Up to this point, things were fairly calculable. Now the Fi-part of SciFi starts - I draw a collection of landmasses underneath the climate lines. The distribution should be Earth-like (more water than land) since the Albedo was similar. From there then follows a measure of geology, and ultimately the different ecological niches, but fist, as promised, let's talk about weather.
My arguments here will be more qualitative as I seriously do not have the resources to run a full weather code for a fictional world.
The basic pattern is that air underneath the subsolar point heats and rises. This sucks air from the ice-covered dark hemisphere inward while the warm air reaches the upper atmosphere and migrates outward.
The massive inflow of air at ground level leads to a spinning vortex due to angular momentum conservation (that's a common pattern observed in objects as diverse as bathtubs and black holes), aka we get a super-cyclone. If the air at the subsolar point is moist, the water condenses, releasing latent heat and leading to copious cloud formation and rain - which provides substantial energy to fuel the process - the mechanism is really the same as for tropical storms on Earth.
Now, as seen above, the whole process is self-quenching, because the cyclone clouds have a high albedo and cool the subsolar point - which means that the highest energy is suddenly next to the subsolar point where there are no clouds and Mime can warm the sea undisturbed.
So the cyclone will generally go to where it can suck most energy from the sea, and hence 'wobble' around the subsolar point. In addition, because the orbit is eccentric, it will weaken at apoapsis simply because the available energy is less - so a winter pattern will look more like this
Likewise, the process of cold air flowing in at ground level won't equalize with the high atmosphere outward flow easily, because the upper atmosphere has 1/5 of the density, so it's not easy to transport the same mass that is coming in. There will instead be boundary instabilities at the division line between warm and cold air, with fingers of cold air reaching inward while pockets of cold air being pushed outward - leading to the developments of frontal weather - cold fronts with massive thunderstorms and clear weather in their wake, warm fronts with plenty of snow on the ice shields - here's a coldfront coming in.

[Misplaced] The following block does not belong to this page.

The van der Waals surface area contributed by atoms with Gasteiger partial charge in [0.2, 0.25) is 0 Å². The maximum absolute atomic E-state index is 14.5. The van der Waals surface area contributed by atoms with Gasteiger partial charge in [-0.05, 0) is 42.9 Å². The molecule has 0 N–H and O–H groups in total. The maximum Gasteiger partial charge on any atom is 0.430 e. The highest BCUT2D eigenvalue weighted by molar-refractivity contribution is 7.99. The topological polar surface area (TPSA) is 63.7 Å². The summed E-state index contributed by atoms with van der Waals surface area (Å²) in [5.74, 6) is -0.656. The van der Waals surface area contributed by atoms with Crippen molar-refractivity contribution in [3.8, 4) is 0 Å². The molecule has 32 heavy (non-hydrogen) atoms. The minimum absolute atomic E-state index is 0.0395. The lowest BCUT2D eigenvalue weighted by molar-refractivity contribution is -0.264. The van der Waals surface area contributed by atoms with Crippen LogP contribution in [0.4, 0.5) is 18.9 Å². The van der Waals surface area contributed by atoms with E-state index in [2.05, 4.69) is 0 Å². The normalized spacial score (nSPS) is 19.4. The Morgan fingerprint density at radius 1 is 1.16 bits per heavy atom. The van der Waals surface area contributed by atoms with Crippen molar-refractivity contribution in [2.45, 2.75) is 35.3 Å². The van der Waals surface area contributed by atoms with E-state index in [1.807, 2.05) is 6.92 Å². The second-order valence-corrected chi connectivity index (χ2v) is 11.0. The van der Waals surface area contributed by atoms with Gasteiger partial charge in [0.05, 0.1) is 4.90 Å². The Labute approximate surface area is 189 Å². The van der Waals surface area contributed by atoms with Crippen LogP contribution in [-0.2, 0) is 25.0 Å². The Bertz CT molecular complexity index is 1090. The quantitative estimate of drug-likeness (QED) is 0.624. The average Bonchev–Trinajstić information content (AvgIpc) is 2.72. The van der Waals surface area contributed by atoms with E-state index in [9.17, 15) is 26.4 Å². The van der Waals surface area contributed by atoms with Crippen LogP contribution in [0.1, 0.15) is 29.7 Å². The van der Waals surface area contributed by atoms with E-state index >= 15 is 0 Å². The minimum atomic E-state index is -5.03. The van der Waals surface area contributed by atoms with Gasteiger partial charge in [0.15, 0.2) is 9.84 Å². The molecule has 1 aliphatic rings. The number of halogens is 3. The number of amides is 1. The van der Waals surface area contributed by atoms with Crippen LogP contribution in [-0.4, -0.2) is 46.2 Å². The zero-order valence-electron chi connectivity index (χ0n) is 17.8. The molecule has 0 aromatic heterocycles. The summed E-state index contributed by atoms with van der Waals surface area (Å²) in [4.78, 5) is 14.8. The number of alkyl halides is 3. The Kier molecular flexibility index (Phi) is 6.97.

Now, the consequence of a massive coldfront is that there's a broad stretch of planet which has a few days of exceptionally fine weather - and if the coldfront reaches up to the subsolar point, there's a massive heating of the ocean and hence a juicy path filled with energy to fuel the cyclone - so it may react and use this energy - and thus detetch from the subsolar point and migrate outward - creating a far-reaching warmfront over the ice (and sucking cold air inward in other places.
Finally, just like a hurricane can spawn secondary storms at its fringes, it would be fairly normal that the super-cyclone generates secondary cyclones which migrate outward (they're not much restricted by Coriolis forces, as we've already established these are weak). Again these would move warm and cold air when they reach the boundary between ice and thawed land.
So that, in a nutshell, is what I believe the typical weather patterns on this world would be and why.
The consequence is a high variability of weather - when a coldfront moves in, temperatures can easily drop by 20-30 K within a few hours. Winds can reach hurricane-force quickly when a cyclone makes landfall. Precipitation is copious nearly everywhere, especially at the windward side of mountains. All of this shapes the terrain which will have deeply-cut water erosion created canyons. Every lifeform needs to cope with the potential of high windspeeds and sudden freezing.
I'm currently in a discussion with a fellow biologist tossing around ideas what plausible adaptions to these conditions could be for plants and animals, and (with the understanding that this gets more into the Fi-realm) I will eventually present some of that as well.